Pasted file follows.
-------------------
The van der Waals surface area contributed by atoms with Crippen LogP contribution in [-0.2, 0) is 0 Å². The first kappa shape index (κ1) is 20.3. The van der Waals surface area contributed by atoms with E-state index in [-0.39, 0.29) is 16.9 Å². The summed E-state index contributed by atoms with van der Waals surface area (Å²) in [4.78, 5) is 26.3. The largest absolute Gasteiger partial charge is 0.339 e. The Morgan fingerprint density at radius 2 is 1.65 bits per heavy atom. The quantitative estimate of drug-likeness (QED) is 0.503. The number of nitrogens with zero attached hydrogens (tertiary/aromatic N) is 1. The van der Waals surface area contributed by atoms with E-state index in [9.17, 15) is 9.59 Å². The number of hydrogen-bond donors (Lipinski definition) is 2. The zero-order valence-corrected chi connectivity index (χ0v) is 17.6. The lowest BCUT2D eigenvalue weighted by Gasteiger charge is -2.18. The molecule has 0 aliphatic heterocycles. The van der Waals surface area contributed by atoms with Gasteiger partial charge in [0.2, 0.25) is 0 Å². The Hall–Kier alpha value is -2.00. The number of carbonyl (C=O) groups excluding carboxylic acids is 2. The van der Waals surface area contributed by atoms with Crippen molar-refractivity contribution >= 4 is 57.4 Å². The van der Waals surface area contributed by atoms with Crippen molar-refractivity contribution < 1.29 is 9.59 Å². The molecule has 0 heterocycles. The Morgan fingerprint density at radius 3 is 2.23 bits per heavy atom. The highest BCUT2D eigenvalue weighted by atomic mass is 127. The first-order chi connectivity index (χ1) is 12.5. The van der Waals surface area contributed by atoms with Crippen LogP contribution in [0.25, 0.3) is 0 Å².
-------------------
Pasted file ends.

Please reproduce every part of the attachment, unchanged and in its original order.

The van der Waals surface area contributed by atoms with Crippen LogP contribution in [-0.2, 0) is 0 Å². The first kappa shape index (κ1) is 20.3. The van der Waals surface area contributed by atoms with E-state index in [-0.39, 0.29) is 16.9 Å². The summed E-state index contributed by atoms with van der Waals surface area (Å²) in [4.78, 5) is 26.3. The largest absolute Gasteiger partial charge is 0.339 e. The Morgan fingerprint density at radius 2 is 1.65 bits per heavy atom. The quantitative estimate of drug-likeness (QED) is 0.503. The number of nitrogens with zero attached hydrogens (tertiary/aromatic N) is 1. The van der Waals surface area contributed by atoms with E-state index in [9.17, 15) is 9.59 Å². The number of hydrogen-bond donors (Lipinski definition) is 2. The zero-order valence-corrected chi connectivity index (χ0v) is 17.6. The lowest BCUT2D eigenvalue weighted by Gasteiger charge is -2.18. The molecule has 0 aliphatic heterocycles. The van der Waals surface area contributed by atoms with Gasteiger partial charge in [0.2, 0.25) is 0 Å². The Hall–Kier alpha value is -2.00. The number of carbonyl (C=O) groups excluding carboxylic acids is 2. The van der Waals surface area contributed by atoms with Crippen molar-refractivity contribution >= 4 is 57.4 Å². The van der Waals surface area contributed by atoms with Crippen molar-refractivity contribution < 1.29 is 9.59 Å². The molecule has 0 heterocycles. The Morgan fingerprint density at radius 3 is 2.23 bits per heavy atom. The highest BCUT2D eigenvalue weighted by atomic mass is 127. The first-order chi connectivity index (χ1) is 12.5. The van der Waals surface area contributed by atoms with Crippen LogP contribution in [0.25, 0.3) is 0 Å².